Toney barely edged past Jarchow in the overall vote, with the latter not conceding until the early morning hours after Election Day and the AP not calling the race until well after sunrise. Toney won by a margin of about 3,500 votes out of a total of nearly 600,000 cast overall. At a very broad level, he ran more strongly in southwestern and northeastern swaths of Wisconsin, while Jarchow did better in northwestern and southeastern areas of the state.
The Republican primary for attorney general was not a two-person race, though. Finishing third overall, Mueller received the most votes in four counties in west-central Wisconsin, including the one in which she resides: Chippewa County. She also finished ahead of either Toney or Jarchow in another 20 counties. However, the WOW counties, along with Milwaukee County, provided some of her lowest results on a percentage basis.
Jarchow’s highest percentage was in Polk County, where his home is located and portions of which he has previously represented in the state Assembly. Jarchow generally performed most strongly in areas of Wisconsin west of Eau Claire, as well as in the WOW counties and Milwaukee County itself. At the same time, Toney had some of his widest margins in high-population Dane and Brown counties.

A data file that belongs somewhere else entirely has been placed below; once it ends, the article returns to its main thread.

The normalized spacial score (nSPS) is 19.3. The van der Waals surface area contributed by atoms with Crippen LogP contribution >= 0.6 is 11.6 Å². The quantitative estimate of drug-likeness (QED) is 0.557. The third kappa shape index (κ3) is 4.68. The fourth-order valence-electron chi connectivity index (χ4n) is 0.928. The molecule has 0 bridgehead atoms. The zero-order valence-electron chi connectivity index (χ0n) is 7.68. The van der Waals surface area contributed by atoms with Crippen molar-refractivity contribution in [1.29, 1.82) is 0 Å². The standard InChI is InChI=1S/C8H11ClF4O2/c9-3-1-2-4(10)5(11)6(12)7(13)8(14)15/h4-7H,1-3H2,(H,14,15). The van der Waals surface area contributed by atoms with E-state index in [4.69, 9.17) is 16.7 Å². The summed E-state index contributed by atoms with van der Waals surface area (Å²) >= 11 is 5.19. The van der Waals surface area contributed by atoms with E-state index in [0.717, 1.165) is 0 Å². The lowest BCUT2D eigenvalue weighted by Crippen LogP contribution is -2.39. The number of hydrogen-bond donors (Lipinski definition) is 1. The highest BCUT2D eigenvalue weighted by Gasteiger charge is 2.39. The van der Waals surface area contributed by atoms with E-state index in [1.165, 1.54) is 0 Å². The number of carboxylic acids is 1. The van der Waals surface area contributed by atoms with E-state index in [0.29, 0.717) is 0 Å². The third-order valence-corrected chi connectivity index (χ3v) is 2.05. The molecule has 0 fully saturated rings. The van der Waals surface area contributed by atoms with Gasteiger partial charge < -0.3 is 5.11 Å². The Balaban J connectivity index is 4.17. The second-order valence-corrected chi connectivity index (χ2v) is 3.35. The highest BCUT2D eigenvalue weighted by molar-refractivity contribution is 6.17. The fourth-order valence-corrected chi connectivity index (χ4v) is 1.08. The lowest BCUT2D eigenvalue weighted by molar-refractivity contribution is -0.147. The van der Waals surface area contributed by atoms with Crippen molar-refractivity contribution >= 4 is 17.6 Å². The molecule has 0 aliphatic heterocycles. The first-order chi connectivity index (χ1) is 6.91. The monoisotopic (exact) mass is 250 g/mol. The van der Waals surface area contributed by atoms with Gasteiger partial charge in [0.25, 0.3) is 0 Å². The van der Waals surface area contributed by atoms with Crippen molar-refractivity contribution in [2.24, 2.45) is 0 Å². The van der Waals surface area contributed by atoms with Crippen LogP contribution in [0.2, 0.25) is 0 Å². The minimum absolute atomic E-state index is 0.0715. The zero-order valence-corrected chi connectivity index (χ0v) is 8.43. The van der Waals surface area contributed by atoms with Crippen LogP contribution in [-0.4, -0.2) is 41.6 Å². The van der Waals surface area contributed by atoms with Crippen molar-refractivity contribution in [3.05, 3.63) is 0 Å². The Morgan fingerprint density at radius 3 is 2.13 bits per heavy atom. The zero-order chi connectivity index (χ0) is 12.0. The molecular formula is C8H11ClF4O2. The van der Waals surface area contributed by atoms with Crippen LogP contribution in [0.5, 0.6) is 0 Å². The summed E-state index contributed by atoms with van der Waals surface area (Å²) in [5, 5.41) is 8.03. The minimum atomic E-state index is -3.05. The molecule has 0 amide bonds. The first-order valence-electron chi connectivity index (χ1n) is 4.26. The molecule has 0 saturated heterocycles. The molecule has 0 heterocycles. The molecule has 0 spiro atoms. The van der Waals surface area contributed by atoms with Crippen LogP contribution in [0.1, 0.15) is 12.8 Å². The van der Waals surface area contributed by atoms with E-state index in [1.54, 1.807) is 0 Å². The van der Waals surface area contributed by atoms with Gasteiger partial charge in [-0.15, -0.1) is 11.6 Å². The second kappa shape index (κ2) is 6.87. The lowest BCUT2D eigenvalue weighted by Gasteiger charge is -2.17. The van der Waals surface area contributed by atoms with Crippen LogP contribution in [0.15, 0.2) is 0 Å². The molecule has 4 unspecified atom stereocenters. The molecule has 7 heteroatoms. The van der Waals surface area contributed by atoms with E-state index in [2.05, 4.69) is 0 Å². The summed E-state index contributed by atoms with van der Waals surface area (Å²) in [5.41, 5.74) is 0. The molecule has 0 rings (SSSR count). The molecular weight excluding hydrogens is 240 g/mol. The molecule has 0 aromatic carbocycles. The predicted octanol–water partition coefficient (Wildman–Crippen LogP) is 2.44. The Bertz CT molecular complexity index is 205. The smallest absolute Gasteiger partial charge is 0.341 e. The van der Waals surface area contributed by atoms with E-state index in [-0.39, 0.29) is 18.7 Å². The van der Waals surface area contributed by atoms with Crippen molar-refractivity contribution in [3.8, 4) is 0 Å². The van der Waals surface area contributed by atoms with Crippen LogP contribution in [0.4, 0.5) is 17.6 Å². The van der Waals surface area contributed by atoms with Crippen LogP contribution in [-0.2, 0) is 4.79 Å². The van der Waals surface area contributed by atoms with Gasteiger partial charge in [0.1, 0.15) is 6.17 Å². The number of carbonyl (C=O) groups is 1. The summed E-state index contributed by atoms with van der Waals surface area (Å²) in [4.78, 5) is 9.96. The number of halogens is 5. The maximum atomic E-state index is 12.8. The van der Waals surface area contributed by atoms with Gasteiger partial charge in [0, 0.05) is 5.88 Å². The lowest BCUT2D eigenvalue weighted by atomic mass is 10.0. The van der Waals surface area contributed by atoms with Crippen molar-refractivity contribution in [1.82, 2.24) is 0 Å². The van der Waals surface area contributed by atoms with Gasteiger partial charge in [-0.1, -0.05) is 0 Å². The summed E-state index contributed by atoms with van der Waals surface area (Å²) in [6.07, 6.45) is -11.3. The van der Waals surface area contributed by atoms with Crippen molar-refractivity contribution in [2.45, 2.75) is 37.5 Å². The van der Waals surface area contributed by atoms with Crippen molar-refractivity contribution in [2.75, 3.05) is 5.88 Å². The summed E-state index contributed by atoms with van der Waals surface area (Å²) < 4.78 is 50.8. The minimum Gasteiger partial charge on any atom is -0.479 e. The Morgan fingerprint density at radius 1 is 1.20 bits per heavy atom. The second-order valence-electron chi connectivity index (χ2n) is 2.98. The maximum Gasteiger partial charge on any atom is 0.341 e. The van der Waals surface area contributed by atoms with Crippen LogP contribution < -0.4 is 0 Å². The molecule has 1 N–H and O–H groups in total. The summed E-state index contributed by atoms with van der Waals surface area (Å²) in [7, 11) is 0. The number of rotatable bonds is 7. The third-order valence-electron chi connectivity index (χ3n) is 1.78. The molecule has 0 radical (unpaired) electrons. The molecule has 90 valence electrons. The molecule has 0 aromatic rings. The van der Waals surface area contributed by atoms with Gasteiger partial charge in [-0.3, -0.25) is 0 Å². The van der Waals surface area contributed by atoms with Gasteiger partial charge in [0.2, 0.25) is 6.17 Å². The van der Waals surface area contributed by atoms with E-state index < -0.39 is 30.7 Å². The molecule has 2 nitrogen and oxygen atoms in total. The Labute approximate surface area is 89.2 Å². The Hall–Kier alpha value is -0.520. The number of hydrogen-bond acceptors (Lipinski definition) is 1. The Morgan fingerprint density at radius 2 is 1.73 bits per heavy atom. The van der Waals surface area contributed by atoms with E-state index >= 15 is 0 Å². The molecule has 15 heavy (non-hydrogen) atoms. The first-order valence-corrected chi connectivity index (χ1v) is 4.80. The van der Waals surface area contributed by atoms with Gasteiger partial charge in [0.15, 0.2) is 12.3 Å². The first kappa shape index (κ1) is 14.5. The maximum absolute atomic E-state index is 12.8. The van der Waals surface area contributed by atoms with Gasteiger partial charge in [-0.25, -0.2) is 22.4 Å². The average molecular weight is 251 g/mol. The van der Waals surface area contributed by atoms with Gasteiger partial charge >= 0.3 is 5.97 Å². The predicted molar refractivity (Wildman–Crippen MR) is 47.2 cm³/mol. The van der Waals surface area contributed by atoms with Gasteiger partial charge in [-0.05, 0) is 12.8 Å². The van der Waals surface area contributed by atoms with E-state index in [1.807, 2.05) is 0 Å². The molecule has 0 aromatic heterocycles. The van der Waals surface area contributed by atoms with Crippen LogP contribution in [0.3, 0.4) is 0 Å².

What stands out in the primary, though, is Fond du Lac County. That’s the home county of Eric Toney, and where he serves as district attorney. He racked up nearly two-thirds of its overall vote total to clobber Jarchow there. Toney’s margin in Fond du Lac County was more than double his overall statewide margin. And while the county ranks 16th overall in the state in terms of its population, it provided the fourth-highest overall vote total for Toney.
Fond du Lac County was likewise a major source of support for Tim Michels in the gubernatorial primary, providing his seventh-highest vote total out of all counties as well as his third-highest margin in terms of percentage. The region straddling Interstate 41 from Milwaukee to Fond du Lac is a rich source of votes for Republican candidates and it proved instrumental in the 2022 primaries.
Looking ahead to the general election on Nov. 8, the races between the Democratic and Republican candidates for these two statewide seats along with that for the U.S. Senate are forecast to be competitive, with national politics and turnout by highly motivated partisan voters poised to play a decisive role.
More information about voting and elections in the state can be found at Wisconsin Vote.